The apostle Paul thought our inherited guilt was canceled out by a vicarious sacrifice. We became guilty by being children of Adam and Eve, but we could be forgiven because of the suffering and death of Jesus. Romans 5:18-19: “Then as one man’s trespass led to condemnation for all men, so one man’s act of righteousness leads to acquittal and life for all men. For as by one man’s disobedience many were made sinners, so by one man’s obedience many will be made righteous.”

I don’t mean to oversimplify here. There are several major interpretations of the Christian doctrine of salvation through Jesus, and within each interpretation there are subtleties and sometimes profundities. My point is simply that in Biblical times many believed in inherited guilt, so for them this was a plausible interpretation of the Eden story. If we do not believe that guilt can be passed on to one’s offspring, that should influence our response to religious theories of sin and salvation.

So what do you think? Is the inherited-guilt concept entirely defunct? If not, how is it meaningful to you? And if we believe it is an obsolete idea, how should this influence our assessment of Christian theology?

Roger Christan Schriner

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Reflections on Faitheist, by Chris Stedman

“What is most personal is most universal.” So said the great psychotherapist, Carl Rogers. I saw this principle confirmed years ago in my personal growth workshops. When people who were feeling lonely and isolated told their personal stories, they were often surprised by the way other group members empathized, identified, and responded.

Today I finished reading a highly personal memoir that will speak to a great many people – Faitheist: How an Atheist Found Common Ground with the Religious. The author, Chris Stedman, is smart and passionate. He is also ruthlessly honest, even about his own faults. With this combination of brains, intensity, and candor, it’s not surprising that he sometimes takes unusual risks. During a high school retreat, for example, he got up the nerve to tell his classmates why he’d taken course-work at a community college that year: Because of being gay, he said, “I didn’t feel safe here.” He received a standing ovation, led by a fellow named Nate, a popular athlete that Chris had assumed would look down on him. Afterward Nate “approached me and gave me a hug. ‘I’m not sure I agree with you, dude, but that was brave’” (pp. 80-81).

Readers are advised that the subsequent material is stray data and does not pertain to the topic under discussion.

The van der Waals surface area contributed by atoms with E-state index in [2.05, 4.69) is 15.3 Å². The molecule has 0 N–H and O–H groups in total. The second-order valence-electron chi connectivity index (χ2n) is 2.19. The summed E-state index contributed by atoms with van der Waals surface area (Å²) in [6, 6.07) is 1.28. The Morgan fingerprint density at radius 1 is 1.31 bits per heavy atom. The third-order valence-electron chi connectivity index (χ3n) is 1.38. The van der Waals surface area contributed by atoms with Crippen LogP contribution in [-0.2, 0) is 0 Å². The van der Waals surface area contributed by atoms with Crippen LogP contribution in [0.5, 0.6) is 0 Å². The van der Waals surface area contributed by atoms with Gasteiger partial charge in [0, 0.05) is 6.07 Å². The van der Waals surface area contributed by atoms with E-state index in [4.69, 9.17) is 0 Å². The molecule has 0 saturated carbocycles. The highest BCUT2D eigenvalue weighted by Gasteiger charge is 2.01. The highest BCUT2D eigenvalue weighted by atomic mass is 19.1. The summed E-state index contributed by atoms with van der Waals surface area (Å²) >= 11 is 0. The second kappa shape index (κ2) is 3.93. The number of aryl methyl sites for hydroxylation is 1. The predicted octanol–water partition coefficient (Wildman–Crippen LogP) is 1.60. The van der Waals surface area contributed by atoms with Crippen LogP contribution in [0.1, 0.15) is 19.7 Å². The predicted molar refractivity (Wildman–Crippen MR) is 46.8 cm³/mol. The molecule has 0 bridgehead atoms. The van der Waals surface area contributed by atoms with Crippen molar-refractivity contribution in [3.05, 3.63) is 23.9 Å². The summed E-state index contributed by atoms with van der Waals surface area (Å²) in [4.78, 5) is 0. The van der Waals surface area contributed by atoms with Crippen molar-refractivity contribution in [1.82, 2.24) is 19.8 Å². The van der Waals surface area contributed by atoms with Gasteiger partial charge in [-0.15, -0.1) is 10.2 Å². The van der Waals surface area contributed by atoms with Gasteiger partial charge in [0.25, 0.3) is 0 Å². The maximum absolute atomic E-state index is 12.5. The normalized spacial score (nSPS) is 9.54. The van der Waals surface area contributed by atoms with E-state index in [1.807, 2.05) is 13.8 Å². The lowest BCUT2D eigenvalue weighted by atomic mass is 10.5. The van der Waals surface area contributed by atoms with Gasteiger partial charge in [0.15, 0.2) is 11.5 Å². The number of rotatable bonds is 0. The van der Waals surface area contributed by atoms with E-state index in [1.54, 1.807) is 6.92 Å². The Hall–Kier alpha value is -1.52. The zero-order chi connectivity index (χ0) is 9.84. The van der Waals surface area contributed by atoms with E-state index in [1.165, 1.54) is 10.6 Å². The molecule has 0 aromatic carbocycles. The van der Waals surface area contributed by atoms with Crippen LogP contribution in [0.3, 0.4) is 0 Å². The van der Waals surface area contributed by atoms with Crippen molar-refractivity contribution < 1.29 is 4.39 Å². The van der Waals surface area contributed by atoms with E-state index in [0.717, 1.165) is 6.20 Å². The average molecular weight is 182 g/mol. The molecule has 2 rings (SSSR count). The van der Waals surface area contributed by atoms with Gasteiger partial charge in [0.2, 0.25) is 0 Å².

Even when we don’t identify with someone’s actions or ideas, we may admire that person’s courage.

It also takes courage to criticize both religious and non-religious viewpoints, running the risk of being sniped at from both directions. A religion teacher said to Stedman, “‘When I talk about God, I mean love and justice and reconciliation, not a man in the sky. You talk about love and justice and reconciliation — why can’t you just call that God?’” Chris replied, ‘Why must you call that God? Why not just call it what it is: love and justice and reconciliation?’” (P. 123)

Chris has also critiqued prominent atheists and atheist organizations. At his first atheist conference he heard “speeches comparing religion to sexually transmitted diseases. It was, for me, a nightmare. … I called friends of mine back home — atheists, no less — and recalled what I’d seen. They were shocked and appalled. One friend said to me: ‘You see, this is why I don’t want to call myself an atheist” (p. 145).

Stedman wrote an article suggesting that organized atheism often talks about religion in ways that deepen divisions. After it appeared in the Washington Post, he got “unexpected feedback. ‘This is exactly what I think, but I didn’t know anyone else agreed with me,’ wrote one reader” (p. 138).

Faitheist contains several other remarkable stories of risk and (mostly) reward. It’s a moving and readable memoir, highly recommended for theists, atheists, agnostics alike.

Roger Christan Schriner